“The Eucharist is not the Church evangelizing,” Fr Mallon said. “The Eucharist is the Church at worship. If you actually use the Eucharist successfully to really be a front-line evangelizing tool, you have probably squeezed it to the point where it is not recognizable. That is my conviction. The Eucharist is built on a presumption that you believe certain things, that you belong. There are a lot of presumptions there that simply don’t apply to your average non-Churchgoer, non-believer person.”
Summarising his talk, Fr Mallon said that DR is a framework, and it is about taking the values inherent in that and putting them to use.
Before Fr Mallon’s talk, Auckland auxiliary Bishop Michael Gielen addressed the question “Is Alpha Effective?” Based on his experience with Alpha courses when he was parish priest at Mt Maunganui some years ago, Bishop Gielen said he is a “total convert”, and this was because of the way Alpha bore fruit in people’s lives and transformed the parish.
Bishop Gielen said Alpha can overcome some people’s reluctance to reach out to others.
“. . . One of the things that I have found hardest, if I am honest, as a priest, is how to inspire people to invite their friends, invite their loved ones, invite those in need, to our table. What I have experienced is that people find it very hard. They don’t know how to do it, because we not taught.
“Alpha does that for us, very simply. It says, put a meal on, get people to provide it, extend hospitality, then put on this video that has been honed and chiselled for 30 years, then get together in groups. And we did that.”
Bishop Gielen recalled that, when people would approach him to sign preference cards for their children to attend a Catholic school, he would discern their interest in the faith and would invite those who responded positively to attend an Alpha course.
The Alpha experience meant his priesthood really “came alive”, Bishop Gielen said. That didn’t mean that numbers were always huge or that efforts did not have to be renewed from time to time. But it did bear fruit and was worth the effort, he said.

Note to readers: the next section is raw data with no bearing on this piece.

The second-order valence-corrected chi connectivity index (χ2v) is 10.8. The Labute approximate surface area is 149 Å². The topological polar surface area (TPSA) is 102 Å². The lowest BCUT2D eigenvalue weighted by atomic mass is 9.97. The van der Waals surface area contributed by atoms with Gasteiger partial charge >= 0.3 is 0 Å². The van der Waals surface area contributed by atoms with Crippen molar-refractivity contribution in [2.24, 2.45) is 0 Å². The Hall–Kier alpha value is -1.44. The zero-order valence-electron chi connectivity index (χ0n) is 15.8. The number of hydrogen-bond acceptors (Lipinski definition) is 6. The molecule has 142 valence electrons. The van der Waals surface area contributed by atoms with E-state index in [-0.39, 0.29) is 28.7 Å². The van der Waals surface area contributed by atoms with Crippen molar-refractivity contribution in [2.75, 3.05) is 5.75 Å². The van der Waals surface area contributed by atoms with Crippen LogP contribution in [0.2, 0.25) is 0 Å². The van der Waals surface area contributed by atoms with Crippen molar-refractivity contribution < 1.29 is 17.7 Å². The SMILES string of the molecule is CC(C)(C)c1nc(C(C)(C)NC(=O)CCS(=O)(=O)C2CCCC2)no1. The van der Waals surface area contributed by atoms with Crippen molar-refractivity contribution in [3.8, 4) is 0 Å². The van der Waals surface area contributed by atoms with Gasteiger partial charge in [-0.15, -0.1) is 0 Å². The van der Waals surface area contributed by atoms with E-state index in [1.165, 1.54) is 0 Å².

“If I am honest, we are too comfortable as Catholics. Miles too comfortable. We don’t put ourselves in uncomfortable positions and take risks. And I was, by asking the people to do this, I was going to do it myself. I was having to go and invite people, strangers and friends, and invite them along. And I saw all sorts of people coming along and then starting to come to Mass. Because, of course, if this is where they experience an encounter with someone who loves them, they want to keep coming back.”
“By being committed, our Church started to change. RCIA numbers doubled and kept doubling. People encountered Jesus in a personal way and wanted to share that with others.”
“I remember those days with such joy.”
Bishop Gielen said that some people had asked about the Catholic content of Alpha – but the core of what Catholics believe about Jesus is in the Alpha programme. Sections where it talks about the Church have been adapted in light of Catholic teaching.
In answer to a question, Bishop Gielen addressed the scenario where the parish priest does not support the programme. His suggestion to people was to “storm heaven” about the matter, asking God to “open Father’s heart”.
But he cautioned people not to bombard their parish priest with requests. Rather, people should seek to inspire their parish priest by their gentleness, generosity and zeal, putting their hands up for other ministries and tasks in the parish, letting the priest see their faith is real.